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LegalZoom IPO: Be afraid, lawyers! Be very afraid!

LegalZoom just filed for an IPO, hoping to raise $120 million.
LegalZoom just filed for an IPO, hoping to raise $120 million.

Glendale's own LegalZoom filed for an IPO on Friday. Okay, so it's not quite Facebookian in value. Whereas Zuck & Co. are aiming to raise $5 or $10 billion, LegalZoom, which has been around since 1999 (making it about 3000 years old, in Internet years) wants to bring in only $120 million. But don't be fooled by that seemingly modest valuation for a company that's been around since the halcyon days of Web 1.0. LegalZoom could be poised to partake in one of the most significant disruptions American business has ever seen.

The legal professional is being totally re-arranged by the economic downturn. Law firms have imploded. Law school grads — who used to be able to bank on fat salaries in exchange for 100-hour work weeks at big firms, if they attended top programs (and they needed the big bucks to pay off their hulking loans) — are struggling to find jobs. Law is no longer the often-boring but generally reliably lucrative escape hatch it once was for decades of career-confused liberal arts majors. 

And LegalZoom is right there to capitalize on the shift. A shocking detail from the company's S-1 filing with the Securities and Exchange Commission: 20 percent of limited liability companies formed over the last decade in California "did so through LegalZoom," according to TechCrunch. California is obviously one of the key states in the U.S. for business formation. And one in five businesses is doing its LLC with LegalZoom?! What that says to me is that LegalZoom has tremendous potential to be the small-business legal-service provider of choice for basic processes that don't require an actual lawyer. And maybe, eventually, those that do (see law-school-mageddon, above).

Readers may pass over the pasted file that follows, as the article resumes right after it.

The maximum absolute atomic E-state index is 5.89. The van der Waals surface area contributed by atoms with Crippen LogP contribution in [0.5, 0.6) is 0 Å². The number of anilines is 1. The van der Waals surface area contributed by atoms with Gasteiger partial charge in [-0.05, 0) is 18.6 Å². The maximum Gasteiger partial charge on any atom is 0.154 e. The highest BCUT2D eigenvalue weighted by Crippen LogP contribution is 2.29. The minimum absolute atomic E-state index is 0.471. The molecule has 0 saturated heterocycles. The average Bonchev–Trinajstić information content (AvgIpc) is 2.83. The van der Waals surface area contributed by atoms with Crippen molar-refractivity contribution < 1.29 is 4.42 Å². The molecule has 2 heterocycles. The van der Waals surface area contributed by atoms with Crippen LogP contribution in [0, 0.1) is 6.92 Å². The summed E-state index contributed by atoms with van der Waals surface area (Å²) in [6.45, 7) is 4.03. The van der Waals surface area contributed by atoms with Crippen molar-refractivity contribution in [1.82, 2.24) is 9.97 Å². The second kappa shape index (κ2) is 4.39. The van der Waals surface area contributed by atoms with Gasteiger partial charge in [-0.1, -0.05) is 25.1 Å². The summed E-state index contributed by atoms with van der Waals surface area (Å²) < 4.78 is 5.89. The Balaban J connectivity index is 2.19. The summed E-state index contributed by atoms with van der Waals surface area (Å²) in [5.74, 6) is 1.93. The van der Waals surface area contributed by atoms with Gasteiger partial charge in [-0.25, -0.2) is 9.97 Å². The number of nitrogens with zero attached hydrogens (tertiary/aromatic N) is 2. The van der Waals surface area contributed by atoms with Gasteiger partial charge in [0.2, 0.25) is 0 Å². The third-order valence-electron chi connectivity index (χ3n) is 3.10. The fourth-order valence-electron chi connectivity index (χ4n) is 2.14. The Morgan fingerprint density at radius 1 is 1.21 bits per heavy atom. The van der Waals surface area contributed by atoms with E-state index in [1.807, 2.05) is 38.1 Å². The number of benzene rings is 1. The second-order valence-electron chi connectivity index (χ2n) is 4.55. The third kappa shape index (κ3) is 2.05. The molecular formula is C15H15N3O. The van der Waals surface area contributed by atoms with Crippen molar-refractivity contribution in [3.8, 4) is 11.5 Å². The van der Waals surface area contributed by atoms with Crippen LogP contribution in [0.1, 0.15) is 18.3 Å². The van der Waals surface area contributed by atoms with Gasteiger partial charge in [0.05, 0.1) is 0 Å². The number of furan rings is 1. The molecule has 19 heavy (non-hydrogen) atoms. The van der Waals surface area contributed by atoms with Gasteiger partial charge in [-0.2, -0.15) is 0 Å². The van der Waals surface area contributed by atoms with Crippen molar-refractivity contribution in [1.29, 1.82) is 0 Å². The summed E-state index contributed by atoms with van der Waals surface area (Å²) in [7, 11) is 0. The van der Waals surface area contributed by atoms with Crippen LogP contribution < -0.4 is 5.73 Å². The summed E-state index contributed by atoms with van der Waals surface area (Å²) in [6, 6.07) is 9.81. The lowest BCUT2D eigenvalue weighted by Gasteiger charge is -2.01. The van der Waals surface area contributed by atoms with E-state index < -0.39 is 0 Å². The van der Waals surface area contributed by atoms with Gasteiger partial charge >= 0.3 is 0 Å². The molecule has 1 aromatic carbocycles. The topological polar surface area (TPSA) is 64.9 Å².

This could be what LegalZoom's management is thinking, given that one of the potential risks the company listed in its filing is "our business model is evolving from a transaction model to a combined transaction and subscription model, and our existing and new customers may not become subscribers." In this case, by "risk," I mean "opportunity." Beyond satisfying its investors — who have put $100 million into the company, including a big raise of $66 million last July from Kleiner Perkins, one of the biggest name venture capital firms in Silicon Valley — LegalZoom is likely thinking about moving past one-shot deals with consumers toward long-terms legal-services subscriptions, eliminating the need for attorneys for basic (and possibly not-so-basic) legal work.

I have some experience with LegalZoom, having used the service to do a basic will. I also have some experience with filing legal documents the old-fashioned way, when I did a DBA back in 2004. The latter consumed days. LegalZoom helped me get the job done (albeit for a fairly simple document) on the former in about an hour.

There's no reason why the kind of service that LegalZoom is offering can't expand to fill the void that a changing economy is creating in the traditional legal sector, which in any case can't afford to employ lawyers to do what amounts to sub-paralegal work. 

One potential issue for LegalZoom: The more it penetrates the traditional legal market, the more it's going to run afoul of state laws restricting legal services to actual lawyers. The company has already settled a class-action lawsuit in Missouri, in which it was alleged LegalZoom misrepresented its capabilities. It's unclear whether the company did, or whether users misunderstood what they were paying for.

In any case, when you mess with lawyers, it's reasonable to expect to get sued. Early and often.

There's an old joke that asks, "What do you call 100 lawyers at the bottom of the ocean?" and answers "A good start." Lawyers have been with us in the U.S. literally since the beginning. They've been loved and loathed in seemingly equal measure. The President is one. But their centuries in the sun may be drawing to a close.

No date was set for the IPO. Expect it to come in about two or three months, depending on how the markets are doing. And note that Morgan Stanley, the bank that's become the underwriter of choice for tech IPOs (see: Facebook), is leading the offering.

Follow Matthew DeBord and the DeBord Report on Twitter.